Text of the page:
Alcohol stains. Gently rub the stained area with a paste made of baking soda and salad oil, covering the stain completely with the paste mixture. Then immediately remove the paste with a soft, clean cloth and follow up with a recommended furniture polish.

Candle wax. First, using a dull plastic cooking utensil (such as a spatula recomúmended for nonstick pans), remove the wax. It may be necessary to place ice cubes in a sealed plastic bag and apply the bag to the wax area to help the wax loosen and crumble. Be careful not to let any moisture from the bag of ice accumulate on the furniture. Once the wax is removed, wipe the furniture with odorless mineral spirits or naphtha and follow up with a recommended furniture polish.

Heat marks. Gently rub the marked area with oil of camphor or mineral spirits until the mark disappears. Remove the oil immediately and follow up with a recommended furniture polish.

Water rings. White rings may fade on their own without treatment after a few weeks. If not, gently rub a small amount of mayonnaise or olive oil and white vinegar on the rings, rubbing in the direction of the grain of the wood. Remove the cleaning mixture immediately with a soft, clean cloth and follow up with a recommended furniture polish.

Shopping for a used piano

A first step is to decide on a price range and appearance you're comfortable with. Remember, you'll have to see it every day even when you don't play it. Go to piano stores, look in the newspaper, and ask your local music teachers and tuners to let you know if anything turns up.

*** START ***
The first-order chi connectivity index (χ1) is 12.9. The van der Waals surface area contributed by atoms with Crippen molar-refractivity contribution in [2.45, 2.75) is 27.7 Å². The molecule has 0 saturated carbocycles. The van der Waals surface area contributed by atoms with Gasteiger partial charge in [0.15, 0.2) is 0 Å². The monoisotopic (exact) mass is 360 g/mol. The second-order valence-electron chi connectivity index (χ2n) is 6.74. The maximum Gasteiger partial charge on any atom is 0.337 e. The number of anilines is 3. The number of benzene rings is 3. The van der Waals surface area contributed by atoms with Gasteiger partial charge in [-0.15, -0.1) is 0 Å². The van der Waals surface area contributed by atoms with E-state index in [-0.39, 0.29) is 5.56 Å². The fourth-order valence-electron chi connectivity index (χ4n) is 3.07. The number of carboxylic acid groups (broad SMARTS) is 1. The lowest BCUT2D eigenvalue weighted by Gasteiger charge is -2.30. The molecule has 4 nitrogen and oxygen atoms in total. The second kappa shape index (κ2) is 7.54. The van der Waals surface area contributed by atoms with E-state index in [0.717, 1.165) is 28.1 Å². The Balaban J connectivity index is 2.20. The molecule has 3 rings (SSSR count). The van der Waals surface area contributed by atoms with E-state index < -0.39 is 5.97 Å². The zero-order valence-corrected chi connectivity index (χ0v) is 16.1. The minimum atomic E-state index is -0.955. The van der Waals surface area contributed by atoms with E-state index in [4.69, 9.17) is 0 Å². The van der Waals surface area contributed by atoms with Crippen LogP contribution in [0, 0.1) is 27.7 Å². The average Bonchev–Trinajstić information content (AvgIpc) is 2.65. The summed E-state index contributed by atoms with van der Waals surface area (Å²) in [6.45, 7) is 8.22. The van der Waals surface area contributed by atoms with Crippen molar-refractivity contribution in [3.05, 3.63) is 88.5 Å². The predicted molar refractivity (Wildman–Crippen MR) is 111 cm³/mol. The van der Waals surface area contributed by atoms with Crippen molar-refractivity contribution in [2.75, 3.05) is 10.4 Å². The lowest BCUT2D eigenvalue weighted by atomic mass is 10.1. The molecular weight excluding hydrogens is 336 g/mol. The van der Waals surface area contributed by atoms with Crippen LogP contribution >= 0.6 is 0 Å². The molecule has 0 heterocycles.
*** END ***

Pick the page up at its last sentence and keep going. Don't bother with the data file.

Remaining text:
When you find one that's interesting, play it. Try every note, listening for buzzes or notes that don't work at all. Play some music that's loud and fast, and some that's soft and slow. If you don't play yourself, bring a friend who does.

And finally, when you find a piano you think you want to buy, have it inspected by a Registered Piano Technician (RPT). Would you buy a used car without a mechanic's advice? Save yourself the possibility of disappointment or disaster, and have a piano technician check it out for you before you buy.

How to sell your piano

When it comes time to sell your piano, whether you're trading it in on a new one or selling it outright, there are several things you can do to simplify the process and maximize the piano's worth. Here are some tips:

The easiest way to sell a piano is through an acquaintance. Let your friends know that your piano is for sale. Many instruments change hands quickly this way, with no advertising necessary.

Another possibility is selling it to a piano store. If you're planning to buy a new piano, it's common to trade in your old instrument. But retailers also buy pianos outright or will sell yours for a consignment fee. This saves you the trouble of advertising and showing it to prospective buyers. However, a store can only pay you a wholesale price, since they must pay to pick the piano up, do any necessary repairs, provide service and delivery to the new owner, and still come out with a profit.

If you have the time, energy and skill, you can often get the best price selling a piano yourself. The most common way is through a classified newspaper ad. Word your ad simply, including the brand name, piano type (spinet, console, studio, full sized upright, or grand), age and condition. For grand pianos, specify the length in feet and inches, measured from the cabinet's front edge (below the players wrists) to the lid over-hang at the back of the curved case.

To best determine a fair selling price, hire a Registered Piano Technician (RPT) for an appraisal. This will give you the most accurate idea of its worth, saving you time and money. Have the piano tuned. An in-tune piano sounds better, which means it can be sold more quickly and for a higher price. Don't worry that it may need tuning again after it's bought and moved.

Take care of minor problems. Piano shoppers are usually wary of instruments with sticking keys, buzzes, or pedals that don't work. Such problems are usually minor and easily corrected, so the repair cost will be money well spent.

Improve your piano's appearance as much as possible. Cleaning the keys and cabinet can greatly increase the eye appeal of a used piano.

Ina Dennekamp Piano Tuning and Service

(604) 520-3395

Keywords: piano, Tuning